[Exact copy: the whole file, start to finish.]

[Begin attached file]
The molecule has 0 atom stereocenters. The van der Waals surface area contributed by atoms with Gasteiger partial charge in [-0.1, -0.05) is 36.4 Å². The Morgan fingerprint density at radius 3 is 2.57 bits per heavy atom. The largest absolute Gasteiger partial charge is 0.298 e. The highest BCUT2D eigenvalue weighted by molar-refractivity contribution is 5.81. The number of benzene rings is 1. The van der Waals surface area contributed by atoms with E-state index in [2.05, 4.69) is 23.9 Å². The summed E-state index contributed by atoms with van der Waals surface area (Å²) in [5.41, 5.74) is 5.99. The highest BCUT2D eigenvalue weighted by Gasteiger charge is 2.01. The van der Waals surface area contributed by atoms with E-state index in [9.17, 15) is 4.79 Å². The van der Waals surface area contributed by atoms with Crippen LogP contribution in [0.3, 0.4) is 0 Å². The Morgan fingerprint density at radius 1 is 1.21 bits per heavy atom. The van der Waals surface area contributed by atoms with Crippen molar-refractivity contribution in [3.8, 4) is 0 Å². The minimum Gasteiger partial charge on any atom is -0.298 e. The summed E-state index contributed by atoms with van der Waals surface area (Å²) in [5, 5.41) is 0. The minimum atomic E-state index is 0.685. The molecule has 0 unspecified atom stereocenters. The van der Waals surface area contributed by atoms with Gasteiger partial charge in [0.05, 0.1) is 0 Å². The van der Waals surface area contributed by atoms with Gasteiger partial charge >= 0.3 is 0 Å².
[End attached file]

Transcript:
The molecule has 0 atom stereocenters. The van der Waals surface area contributed by atoms with Gasteiger partial charge in [-0.1, -0.05) is 36.4 Å². The Morgan fingerprint density at radius 3 is 2.57 bits per heavy atom. The largest absolute Gasteiger partial charge is 0.298 e. The highest BCUT2D eigenvalue weighted by molar-refractivity contribution is 5.81. The number of benzene rings is 1. The van der Waals surface area contributed by atoms with E-state index in [2.05, 4.69) is 23.9 Å². The summed E-state index contributed by atoms with van der Waals surface area (Å²) in [5.41, 5.74) is 5.99. The highest BCUT2D eigenvalue weighted by Gasteiger charge is 2.01. The van der Waals surface area contributed by atoms with E-state index in [9.17, 15) is 4.79 Å². The van der Waals surface area contributed by atoms with Crippen LogP contribution in [0.3, 0.4) is 0 Å². The Morgan fingerprint density at radius 1 is 1.21 bits per heavy atom. The van der Waals surface area contributed by atoms with Crippen molar-refractivity contribution in [3.8, 4) is 0 Å². The minimum Gasteiger partial charge on any atom is -0.298 e. The summed E-state index contributed by atoms with van der Waals surface area (Å²) in [5, 5.41) is 0. The minimum atomic E-state index is 0.685. The molecule has 0 unspecified atom stereocenters. The van der Waals surface area contributed by atoms with Gasteiger partial charge in [0.05, 0.1) is 0 Å². The van der Waals surface area contributed by atoms with Gasteiger partial charge >= 0.3 is 0 Å².